Jacobsen: If I look at the natural world as a comprehensive system, the natural world amounts to the animal kingdom and the plant kingdom. Over time, over billions of years, hundreds of millions of years, human beings and other organisms arise. Human beings with opposable thumbs, binocular vision, flat-balled heels, bipedalism, the ability to stand upright, and very large brains in addition to the development of the neocortex, we have this ability to not only think in relatively general ways. We can then physically manifest the cognitive generalism in the environment. The best evidence of this might be the physical dominance of the surface of the Earth by the human species. The things that human beings create, we call tools. We call technology. We get those through a process called science, in general, outside of trial-and-error. Evolution via natural selection among other selection mechanisms develops functional complicated structure. Those structures yield functions. They can be plural functions, not just individual functions. In those plural functions that evolution produces through these structures that it evolves, it amounts to a form of technology. Similarly, human beings develop structures. Those have functions for us. The direction, or the idea of what those structures are for, will depend on the organism or entity using them. However, if one simply takes a designed structure that can function in diverse ways or in a single way, then it amounts to a technology. Similarly, human beings are like a three-and-a-half-billion-year-old or more iPhone. We have a bunch of function centralized in one unit, in one organism. Same with other organisms. My sensibility is such that the distinction between what we call technology and what we call biology is probably an artificial barrier, where one simply comes about via evolution via natural selection and other selection mechanisms and the other comes about by human conscious engineering. But it is all part of the same comprehensive system. So, to me, the line is more blurred than distinct. Biology and human-created things are both technology emergent in different forms. That is what I can come up with off the top [Laughing]. So, your interest in biotechnology. Where did that start?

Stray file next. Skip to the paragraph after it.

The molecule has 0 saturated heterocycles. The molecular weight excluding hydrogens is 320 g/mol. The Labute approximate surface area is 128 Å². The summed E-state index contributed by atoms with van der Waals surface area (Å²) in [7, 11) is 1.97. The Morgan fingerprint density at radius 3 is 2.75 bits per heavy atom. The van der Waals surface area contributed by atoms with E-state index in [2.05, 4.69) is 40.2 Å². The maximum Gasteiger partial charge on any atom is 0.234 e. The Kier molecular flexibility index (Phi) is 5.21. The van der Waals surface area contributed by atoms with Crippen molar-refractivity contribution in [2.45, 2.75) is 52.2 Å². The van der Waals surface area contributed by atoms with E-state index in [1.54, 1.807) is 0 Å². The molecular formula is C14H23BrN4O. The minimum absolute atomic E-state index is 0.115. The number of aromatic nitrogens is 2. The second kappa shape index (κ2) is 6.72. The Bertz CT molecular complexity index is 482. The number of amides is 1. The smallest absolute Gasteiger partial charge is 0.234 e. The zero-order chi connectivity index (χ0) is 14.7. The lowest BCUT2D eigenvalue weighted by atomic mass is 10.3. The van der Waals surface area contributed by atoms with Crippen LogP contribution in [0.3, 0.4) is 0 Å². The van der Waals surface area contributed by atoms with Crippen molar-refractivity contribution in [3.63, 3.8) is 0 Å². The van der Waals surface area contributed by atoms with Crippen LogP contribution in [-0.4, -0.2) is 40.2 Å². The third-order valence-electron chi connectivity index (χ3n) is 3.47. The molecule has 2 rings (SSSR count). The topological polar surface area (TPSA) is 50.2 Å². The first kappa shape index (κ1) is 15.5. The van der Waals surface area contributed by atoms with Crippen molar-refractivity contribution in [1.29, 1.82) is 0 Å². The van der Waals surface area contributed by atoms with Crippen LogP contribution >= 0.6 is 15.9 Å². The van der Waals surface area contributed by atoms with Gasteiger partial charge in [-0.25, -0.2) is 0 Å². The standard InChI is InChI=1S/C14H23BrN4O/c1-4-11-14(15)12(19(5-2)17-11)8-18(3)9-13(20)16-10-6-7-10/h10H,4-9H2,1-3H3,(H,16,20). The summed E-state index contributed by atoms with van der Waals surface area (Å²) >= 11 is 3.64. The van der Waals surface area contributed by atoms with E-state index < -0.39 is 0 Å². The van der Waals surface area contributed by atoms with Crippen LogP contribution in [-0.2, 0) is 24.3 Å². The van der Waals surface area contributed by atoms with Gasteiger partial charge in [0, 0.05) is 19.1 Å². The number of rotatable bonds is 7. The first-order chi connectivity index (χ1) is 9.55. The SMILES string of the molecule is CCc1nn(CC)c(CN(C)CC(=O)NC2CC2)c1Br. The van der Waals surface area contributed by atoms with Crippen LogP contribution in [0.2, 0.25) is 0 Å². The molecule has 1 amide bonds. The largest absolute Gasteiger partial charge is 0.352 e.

Ismail: That started right when I was in school and read this article on human cloning. That is where my interested started. I am still into biotechnology. I studied biotechnology for six years. I thoroughly enjoyed it. I love biotechnology. Biotechnology or sciences, too, are dedicated fields of work. You need to work in a lab. If you are a biotechnologist, it was difficult to my human rights activism because my human rights activism was a full-time job. It required travel. It required going to the communities. I was not able to sit in the lab and do human rights work. That is why I continued the work on human rights. Also, in Pakistan, we do not have research institutes as such. We have a few. The most famous research institute is about agriculture. I was not interested in the agriculture part of biotechnology. I was more interested in the human side [Laughing] of biotechnology.

Jacobsen: You know what, I have heard the same from neuroscientists and psychologists. Over time, they got tired of rats, fruit flies, and c elegans. They could not take it anymore. So, they left the field [Laughing].